Gobrecht Dollars

Robert M. Patterson was named the 6th Director of the Mint in May, 1835. One of his first decisions was to hire Christian Gobrecht as Second Engraver. Patterson also brought aboard artists Thomas Sully and Titian Peale to prepare sketches for a new silver dollar coin.

Gobrecht took the ideas supplied to him by Sully and Peale, combined them with a few of his own, and transformed the resultant design into metal. In October, the new dollar proposal was shown to Treasury Secretary Levi Woodbury and President Andrew Jackson.  Both men approved, advancing the project forward.

Many months passed before the full design was finalized.  Liberty was pictured seated upon a boulder, gazing over her right shoulder, while holding a Union shield in her right hand.

Her left hand supports a pole with a liberty cap stuck on the end, a statement of American freedom. An ascending eagle in flight dominates the reverse, meant to symbolize optimism in the nation's future.

Gobrecht Dollar
Coin Photos courtesy of Ira & Larry Goldberg Coins & Collectibles, Inc., Beverly Hills, CA

In November 1836, the first pattern Gobrecht Dollars were coined, thought to number 18 or so, and these were distributed to certain locations in Philadelphia to gauge public reaction.  Director Patterson had instructed Gobrecht to place his signature conspicuously below the base on these first examples, but this quickly drew harsh criticism from a local newspaper. Gobrecht then relocated his name in tiny letters to the base of Liberty, as seen in the specimen above. Other than the signature flap, the Gobrecht Dollar was generally well received.

Gobrecht Dollar signature comparison

Gobrecht Dollar Name on Base

The first Gobrecht Dollars are properly called pattern coins, and numbered 18 or so. These coins were characterized by the engraver's name, "Christian Gobrecht F." (F. is Latin for FECIT, meaning "he made it"), quite noticeably between the base of Liberty and the date (see top photo). When a newspaper rebuked this as the work of a "conceited German", Gobrecht quickly relocated his name to the bottom of the base, where it drew less attention (bottom photo).

A total of 1000 Gobrecht Dollars were minted for general circulation in December 1836. Another 600 were produced in 1837 of .900 fineness, but were dated 1836. In 1838, a couple dozen more Gobrecht Dollars were coined, considered as patterns, having 13 stars around the obverse outer edge and no stars on the reverse. Just 300 of the Gobrecht Dollars were struck in 1839, all of them targeted for circulation.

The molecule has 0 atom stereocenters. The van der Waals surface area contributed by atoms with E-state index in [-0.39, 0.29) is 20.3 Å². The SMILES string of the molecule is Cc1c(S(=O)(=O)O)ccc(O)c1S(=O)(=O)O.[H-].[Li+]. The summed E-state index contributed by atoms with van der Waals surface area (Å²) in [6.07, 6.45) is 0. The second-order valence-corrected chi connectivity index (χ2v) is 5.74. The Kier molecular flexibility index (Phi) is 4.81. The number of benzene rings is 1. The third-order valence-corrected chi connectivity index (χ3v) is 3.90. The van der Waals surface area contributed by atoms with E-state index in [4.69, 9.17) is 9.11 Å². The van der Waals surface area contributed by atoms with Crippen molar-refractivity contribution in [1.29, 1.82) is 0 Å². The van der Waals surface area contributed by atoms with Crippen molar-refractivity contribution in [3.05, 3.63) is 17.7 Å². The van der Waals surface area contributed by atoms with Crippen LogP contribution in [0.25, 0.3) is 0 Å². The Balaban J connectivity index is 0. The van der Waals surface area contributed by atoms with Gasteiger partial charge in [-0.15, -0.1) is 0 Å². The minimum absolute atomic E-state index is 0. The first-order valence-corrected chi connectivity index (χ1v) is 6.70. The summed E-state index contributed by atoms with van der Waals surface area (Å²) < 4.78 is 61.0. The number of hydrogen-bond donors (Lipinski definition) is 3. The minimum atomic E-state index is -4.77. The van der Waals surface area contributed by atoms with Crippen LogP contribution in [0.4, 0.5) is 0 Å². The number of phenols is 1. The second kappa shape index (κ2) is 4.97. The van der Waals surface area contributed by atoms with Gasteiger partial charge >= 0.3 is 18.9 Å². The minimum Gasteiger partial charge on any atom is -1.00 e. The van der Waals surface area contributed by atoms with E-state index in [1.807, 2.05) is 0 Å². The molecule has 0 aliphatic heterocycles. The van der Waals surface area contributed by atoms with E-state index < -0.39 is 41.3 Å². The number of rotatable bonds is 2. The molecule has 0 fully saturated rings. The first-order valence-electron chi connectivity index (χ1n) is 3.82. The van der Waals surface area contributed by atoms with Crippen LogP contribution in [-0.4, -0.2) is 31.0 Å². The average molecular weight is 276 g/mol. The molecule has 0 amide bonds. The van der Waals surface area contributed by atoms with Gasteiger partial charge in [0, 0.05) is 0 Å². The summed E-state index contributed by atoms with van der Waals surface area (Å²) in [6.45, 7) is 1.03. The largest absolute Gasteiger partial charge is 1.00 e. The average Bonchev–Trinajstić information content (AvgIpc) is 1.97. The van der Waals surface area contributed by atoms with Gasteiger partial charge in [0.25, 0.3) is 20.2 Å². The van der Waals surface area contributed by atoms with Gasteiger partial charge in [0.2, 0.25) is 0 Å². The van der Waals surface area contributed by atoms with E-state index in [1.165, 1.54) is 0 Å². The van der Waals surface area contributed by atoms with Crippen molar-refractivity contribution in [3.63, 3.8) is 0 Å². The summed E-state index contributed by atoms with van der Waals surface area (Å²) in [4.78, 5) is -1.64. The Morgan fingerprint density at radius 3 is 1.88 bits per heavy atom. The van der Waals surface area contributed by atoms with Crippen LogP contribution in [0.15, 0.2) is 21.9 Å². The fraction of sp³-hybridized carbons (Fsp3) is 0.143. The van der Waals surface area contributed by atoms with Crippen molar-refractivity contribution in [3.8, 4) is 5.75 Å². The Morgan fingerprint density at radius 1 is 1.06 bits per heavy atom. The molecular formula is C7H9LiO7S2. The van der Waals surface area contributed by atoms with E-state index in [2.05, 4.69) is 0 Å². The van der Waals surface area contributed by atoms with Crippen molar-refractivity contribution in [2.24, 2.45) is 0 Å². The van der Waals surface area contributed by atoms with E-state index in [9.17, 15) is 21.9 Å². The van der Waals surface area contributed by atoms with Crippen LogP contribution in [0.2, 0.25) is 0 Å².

Interestingly, all Gobrecht Dollars were struck with a proof finish, including those intentionally released into circulation. These are the only proof U.S. coins ever minted for use in everyday commerce.

There are many varieties of the Gobrecht Dollar because of the presence or not of stars and/or the designer's name, and edge type.  Mintage figures for all are difficult to estimate precisely, because of a limited number of Mint restrikes in the 1850's and 1860's.

In 1837, the Gobrecht seated Liberty design was introduced on the dime and half dime, giving rise to the "Seated Liberty" coinage theme. The quarter adopted Seated Liberty in 1838, the half dollar the year after, and the silver dollar in 1840. Even though Gobrecht's flying eagle reverse was widely endorsed, it did not appear on Seated Liberty coinage. Instead, the heraldic eagle and shield, first seen in 1807 and once ridiculed by Director Patterson as an absurdity, was chosen for the reverse.

All Gobrecht Dollars are extremely rare. Collectors of average means typically do not have a prayer of ever owning one. Proof-65 examples sell for about $100,000 or more, sometimes much more. From an affordability standpoint, the least expensive is the 1836 variety with "C. GOBRECHT F." on the base, eagle flying left amid stars on reverse, plain edge. Although quite scarce, this is the most frequently found Gobrecht Dollar, as it was minted for general circulation.

The above mentioned 1836 variety has a decent record of value increases over a period of many years. We list it here as a key date because of its combination of rarity, proven demand, historical significance, and availability:

It could be a serious mistake to buy a Gobrecht Dollar that has not been certified by one of the four most respected grading service companies: PCGS, NGC, IGC, or ANACS. Some of the lesser known services *might* be fine, but these draw much less respect from dedicated numismatists, usually for good reason. If you set out to become a Gobrecht Dollar owner, sooner or later you'll be rubbing elbows with this class of collector, so you might as well become one yourself, if not already.

The left hand side of the "Sales Box" below is value trend data over a very long period of time for an 1836 Gobrecht Dollar in XF-40 condition. The percent annual increase is computed for comparative purposes. The right side of the box is a link to eBay US coin auctions, that pulls all 1836 Gobrecht Dollars, if any, that are currently for sale. Most likely, no genuine examples can be found on eBay coin auctions at any given time, so keep checking back.

Gobrecht Dollar
Condition: XF-40

Value Trends

1950: $100
1980: $2750
1995: $4750
2009: $12500
2020: $17500

% Annual Increase Since 1950  =


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